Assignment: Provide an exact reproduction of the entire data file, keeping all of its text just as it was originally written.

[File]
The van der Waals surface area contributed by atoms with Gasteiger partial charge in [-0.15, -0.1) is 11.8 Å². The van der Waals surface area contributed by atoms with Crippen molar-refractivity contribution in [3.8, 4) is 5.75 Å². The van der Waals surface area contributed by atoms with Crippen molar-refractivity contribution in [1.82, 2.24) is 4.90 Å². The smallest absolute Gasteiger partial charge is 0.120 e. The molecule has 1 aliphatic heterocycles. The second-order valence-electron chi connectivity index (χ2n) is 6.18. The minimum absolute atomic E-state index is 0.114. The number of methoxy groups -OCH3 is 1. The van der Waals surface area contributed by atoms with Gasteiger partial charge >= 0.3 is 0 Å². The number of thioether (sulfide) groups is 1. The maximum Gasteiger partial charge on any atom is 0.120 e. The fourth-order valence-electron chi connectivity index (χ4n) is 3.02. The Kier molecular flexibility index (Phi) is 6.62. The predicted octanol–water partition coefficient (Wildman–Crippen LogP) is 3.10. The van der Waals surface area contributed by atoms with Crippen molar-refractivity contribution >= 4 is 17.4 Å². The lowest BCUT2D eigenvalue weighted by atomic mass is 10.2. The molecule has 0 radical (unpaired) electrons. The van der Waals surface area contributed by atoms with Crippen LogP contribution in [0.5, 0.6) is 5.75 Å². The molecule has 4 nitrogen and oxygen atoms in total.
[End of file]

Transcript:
The van der Waals surface area contributed by atoms with Gasteiger partial charge in [-0.15, -0.1) is 11.8 Å². The van der Waals surface area contributed by atoms with Crippen molar-refractivity contribution in [3.8, 4) is 5.75 Å². The van der Waals surface area contributed by atoms with Crippen molar-refractivity contribution in [1.82, 2.24) is 4.90 Å². The smallest absolute Gasteiger partial charge is 0.120 e. The molecule has 1 aliphatic heterocycles. The second-order valence-electron chi connectivity index (χ2n) is 6.18. The minimum absolute atomic E-state index is 0.114. The number of methoxy groups -OCH3 is 1. The van der Waals surface area contributed by atoms with Gasteiger partial charge >= 0.3 is 0 Å². The number of thioether (sulfide) groups is 1. The maximum Gasteiger partial charge on any atom is 0.120 e. The fourth-order valence-electron chi connectivity index (χ4n) is 3.02. The Kier molecular flexibility index (Phi) is 6.62. The predicted octanol–water partition coefficient (Wildman–Crippen LogP) is 3.10. The van der Waals surface area contributed by atoms with Crippen molar-refractivity contribution >= 4 is 17.4 Å². The lowest BCUT2D eigenvalue weighted by atomic mass is 10.2. The molecule has 0 radical (unpaired) electrons. The van der Waals surface area contributed by atoms with Crippen LogP contribution in [0.5, 0.6) is 5.75 Å². The molecule has 4 nitrogen and oxygen atoms in total.